The broad criteria we propose to prescribe are as follows: where one or more of the criteria for the granting of a permit cannot be satisfied but no training for the occupation is available in Ireland, and where it requires an unusual skill set; and for niche employments that do not occur with sufficient frequency to attract individuals into training or for which no formal training exists where the expertise is highly specialised and where training may not be replicated in Ireland, and where it is evident that the employment of the specific foreign national would benefit the competitiveness or development of the employing organisation and economy as a whole.
Overall, there has been a general welcome from interested parties for this consolidating and amending legislation. The development of this general scheme into a final draft Bill will evolve through further consultation and in line with advice given by the Attorney General's office. We readily acknowledge that a number of the suggested changes currently set out in a general indicative format will require considered further drafting to ensure that their parameters are in line with current jurisprudence, especially in the context of ensuring that the prescription of variables in secondary legislation, necessary to give the system the agility to respond quickly to changing conditions in the economy, should nonetheless remain securely anchored in primary legislation.
While the ongoing Covid pandemic has severely impacted the labour market and economy as a whole, Ireland will continue to need skilled migrant labour in certain sectors of the economy, including the medical sector. This draft Bill is designed to enable us to ensure that it is capable of adapting to rapid changes in the needs of the labour market of the future and to fluctuations in demand contingent on the economic cycle.
Once again, we appreciate the committee's attention, and would welcome any guidance during the drafting process that would support the policy objectives underlying the general scheme. We are happy to answer any questions the committee might have on this general scheme. I thank the committee.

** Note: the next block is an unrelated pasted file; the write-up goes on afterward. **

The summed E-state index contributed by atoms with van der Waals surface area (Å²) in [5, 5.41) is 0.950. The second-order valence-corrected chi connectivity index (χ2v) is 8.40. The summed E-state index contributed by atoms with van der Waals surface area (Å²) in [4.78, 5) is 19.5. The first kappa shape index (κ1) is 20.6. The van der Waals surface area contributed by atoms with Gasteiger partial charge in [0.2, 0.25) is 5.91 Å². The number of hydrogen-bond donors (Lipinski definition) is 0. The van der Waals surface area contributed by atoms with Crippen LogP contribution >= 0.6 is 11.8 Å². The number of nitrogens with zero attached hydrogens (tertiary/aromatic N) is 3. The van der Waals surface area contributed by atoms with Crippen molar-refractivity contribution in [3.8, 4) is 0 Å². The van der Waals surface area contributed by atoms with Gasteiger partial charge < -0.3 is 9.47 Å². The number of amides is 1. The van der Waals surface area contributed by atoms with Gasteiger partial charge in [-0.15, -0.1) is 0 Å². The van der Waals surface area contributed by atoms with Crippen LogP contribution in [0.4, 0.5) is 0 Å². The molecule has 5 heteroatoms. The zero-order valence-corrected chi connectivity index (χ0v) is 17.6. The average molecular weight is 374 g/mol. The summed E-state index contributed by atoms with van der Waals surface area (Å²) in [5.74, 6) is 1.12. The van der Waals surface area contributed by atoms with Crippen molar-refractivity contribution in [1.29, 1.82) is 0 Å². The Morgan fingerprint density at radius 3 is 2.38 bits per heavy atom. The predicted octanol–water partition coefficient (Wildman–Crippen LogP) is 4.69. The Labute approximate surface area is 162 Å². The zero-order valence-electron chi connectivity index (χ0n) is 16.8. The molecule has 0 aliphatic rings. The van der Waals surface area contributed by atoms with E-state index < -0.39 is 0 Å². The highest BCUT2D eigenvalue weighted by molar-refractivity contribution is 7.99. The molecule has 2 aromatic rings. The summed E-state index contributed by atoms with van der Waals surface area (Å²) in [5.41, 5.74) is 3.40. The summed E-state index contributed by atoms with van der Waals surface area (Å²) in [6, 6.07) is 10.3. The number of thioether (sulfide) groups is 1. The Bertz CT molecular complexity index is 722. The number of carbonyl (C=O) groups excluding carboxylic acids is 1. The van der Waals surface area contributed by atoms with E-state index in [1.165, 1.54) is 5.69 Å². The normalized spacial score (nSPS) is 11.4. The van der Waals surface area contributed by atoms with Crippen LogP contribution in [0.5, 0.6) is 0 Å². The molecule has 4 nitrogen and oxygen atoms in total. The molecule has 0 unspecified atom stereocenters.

I thank the officials for participating and providing us with the information. Has any consideration at all been given to the impact that improving workers' rights and the jobs would have on the capacity to recruit? Did they consider the introduction of a living wage in these areas and improving workers' rights, such as those pertaining to statutory sick pay, and legislating against low-hours contracts? Myriad things could have been done. Have the employers who made a contribution to the review reflected on this? Did they offer a view? Does the Department have a view on this? Perhaps the officials might share it with us now.
Ms Fiona Ward:
Workers rights, the proposals on the living wage and statutory sick pay really fall outside the remit of this legislation and the general scheme. However, all workers in the State, including migrant workers, are protected and have the same rights and protections as Irish workers under the relevant measures on rights and entitlements.
Within the employment permit system, we have a number of inbuilt protections for migrant workers. They have to have a written contract of employment and they hold the employment permit themselves. They get the original copy of the permit. The employer cannot deduct recruitment costs from the workers' salaries. There are remuneration thresholds that have to be met. We print on all the employment permits the-----
Ms Fiona Ward:
They do fall under the remit of the Department but not under that of the general scheme. I would have to revert to the Deputy with information on that, if she wishes.
Regarding the remuneration thresholds, for the critical skills employment permit, which is our premium employment permit, €32,000 is the minimum remuneration threshold for a person with a degree. That permit is linked to our critical skills occupation list. This includes occupations we know are in short supply in the State. Regarding the other avenue to a critical skills employment permit, there is a remuneration threshold of €64,000. That is a proxy for a degree. For the general employment permit, the remuneration threshold is generally €30,000, but there are some other remuneration thresholds for specific occupations. For example, regarding contact centre staff the remuneration threshold pertaining to those with a non-EEA language is €27,000. For meat deboners, the remuneration threshold is €27,500. Regarding the agri-food pilot for meat-processing workers, horticulture workers and dairy farm assistants, the remuneration threshold is €22,000.